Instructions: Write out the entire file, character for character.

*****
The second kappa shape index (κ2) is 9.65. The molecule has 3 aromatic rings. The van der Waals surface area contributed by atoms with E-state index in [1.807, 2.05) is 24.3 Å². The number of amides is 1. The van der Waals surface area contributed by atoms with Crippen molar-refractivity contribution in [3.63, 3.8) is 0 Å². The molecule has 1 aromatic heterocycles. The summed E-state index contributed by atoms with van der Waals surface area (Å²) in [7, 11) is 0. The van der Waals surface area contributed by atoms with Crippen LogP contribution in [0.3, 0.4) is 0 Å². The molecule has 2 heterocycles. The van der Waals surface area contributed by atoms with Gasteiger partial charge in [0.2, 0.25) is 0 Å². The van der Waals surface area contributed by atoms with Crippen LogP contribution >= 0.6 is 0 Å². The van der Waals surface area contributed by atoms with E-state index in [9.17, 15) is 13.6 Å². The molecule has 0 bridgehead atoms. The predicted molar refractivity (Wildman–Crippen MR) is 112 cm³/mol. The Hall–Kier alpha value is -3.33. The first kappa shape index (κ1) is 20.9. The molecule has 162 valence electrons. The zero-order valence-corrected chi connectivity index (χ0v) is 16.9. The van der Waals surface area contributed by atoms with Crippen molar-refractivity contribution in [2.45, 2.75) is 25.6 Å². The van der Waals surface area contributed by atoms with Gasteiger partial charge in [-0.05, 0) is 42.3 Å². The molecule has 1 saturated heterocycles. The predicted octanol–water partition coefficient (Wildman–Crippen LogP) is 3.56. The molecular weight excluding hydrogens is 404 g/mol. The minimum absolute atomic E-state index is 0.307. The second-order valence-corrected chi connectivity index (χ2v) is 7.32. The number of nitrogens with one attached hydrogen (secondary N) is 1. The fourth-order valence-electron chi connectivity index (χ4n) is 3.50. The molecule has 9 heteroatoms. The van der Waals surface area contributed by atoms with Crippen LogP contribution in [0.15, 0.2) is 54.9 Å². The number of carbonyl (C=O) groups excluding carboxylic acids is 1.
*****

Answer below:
The second kappa shape index (κ2) is 9.65. The molecule has 3 aromatic rings. The van der Waals surface area contributed by atoms with E-state index in [1.807, 2.05) is 24.3 Å². The number of amides is 1. The van der Waals surface area contributed by atoms with Crippen molar-refractivity contribution in [3.63, 3.8) is 0 Å². The molecule has 1 aromatic heterocycles. The summed E-state index contributed by atoms with van der Waals surface area (Å²) in [7, 11) is 0. The van der Waals surface area contributed by atoms with Crippen LogP contribution in [0.3, 0.4) is 0 Å². The molecule has 2 heterocycles. The van der Waals surface area contributed by atoms with Gasteiger partial charge in [0.2, 0.25) is 0 Å². The van der Waals surface area contributed by atoms with Crippen LogP contribution >= 0.6 is 0 Å². The van der Waals surface area contributed by atoms with E-state index in [9.17, 15) is 13.6 Å². The molecule has 0 bridgehead atoms. The predicted molar refractivity (Wildman–Crippen MR) is 112 cm³/mol. The Hall–Kier alpha value is -3.33. The first kappa shape index (κ1) is 20.9. The molecule has 162 valence electrons. The zero-order valence-corrected chi connectivity index (χ0v) is 16.9. The van der Waals surface area contributed by atoms with Crippen molar-refractivity contribution in [2.45, 2.75) is 25.6 Å². The van der Waals surface area contributed by atoms with Gasteiger partial charge in [-0.05, 0) is 42.3 Å². The molecule has 1 saturated heterocycles. The predicted octanol–water partition coefficient (Wildman–Crippen LogP) is 3.56. The molecular weight excluding hydrogens is 404 g/mol. The minimum absolute atomic E-state index is 0.307. The second-order valence-corrected chi connectivity index (χ2v) is 7.32. The number of nitrogens with one attached hydrogen (secondary N) is 1. The fourth-order valence-electron chi connectivity index (χ4n) is 3.50. The molecule has 9 heteroatoms. The van der Waals surface area contributed by atoms with Crippen LogP contribution in [0.15, 0.2) is 54.9 Å². The number of carbonyl (C=O) groups excluding carboxylic acids is 1.